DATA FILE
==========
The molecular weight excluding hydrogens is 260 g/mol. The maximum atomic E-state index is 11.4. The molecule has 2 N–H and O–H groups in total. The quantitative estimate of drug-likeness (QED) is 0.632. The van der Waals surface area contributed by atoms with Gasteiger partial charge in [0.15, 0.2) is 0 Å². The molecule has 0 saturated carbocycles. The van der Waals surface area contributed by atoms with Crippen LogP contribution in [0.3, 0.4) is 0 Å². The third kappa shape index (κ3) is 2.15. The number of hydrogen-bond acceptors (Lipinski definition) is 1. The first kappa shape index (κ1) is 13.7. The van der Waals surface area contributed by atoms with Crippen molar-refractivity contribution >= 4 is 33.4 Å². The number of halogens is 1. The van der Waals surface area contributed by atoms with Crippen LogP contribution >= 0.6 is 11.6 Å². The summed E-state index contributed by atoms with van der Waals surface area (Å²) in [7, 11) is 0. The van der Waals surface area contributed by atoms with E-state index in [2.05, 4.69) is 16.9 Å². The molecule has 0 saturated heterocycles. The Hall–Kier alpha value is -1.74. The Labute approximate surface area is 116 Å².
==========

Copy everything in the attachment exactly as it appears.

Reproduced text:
The molecular weight excluding hydrogens is 260 g/mol. The maximum atomic E-state index is 11.4. The molecule has 2 N–H and O–H groups in total. The quantitative estimate of drug-likeness (QED) is 0.632. The van der Waals surface area contributed by atoms with Gasteiger partial charge in [0.15, 0.2) is 0 Å². The molecule has 0 saturated carbocycles. The van der Waals surface area contributed by atoms with Crippen LogP contribution in [0.3, 0.4) is 0 Å². The third kappa shape index (κ3) is 2.15. The number of hydrogen-bond acceptors (Lipinski definition) is 1. The first kappa shape index (κ1) is 13.7. The van der Waals surface area contributed by atoms with Crippen molar-refractivity contribution >= 4 is 33.4 Å². The number of halogens is 1. The van der Waals surface area contributed by atoms with Crippen LogP contribution >= 0.6 is 11.6 Å². The summed E-state index contributed by atoms with van der Waals surface area (Å²) in [7, 11) is 0. The van der Waals surface area contributed by atoms with E-state index in [2.05, 4.69) is 16.9 Å². The molecule has 0 saturated heterocycles. The Hall–Kier alpha value is -1.74. The Labute approximate surface area is 116 Å².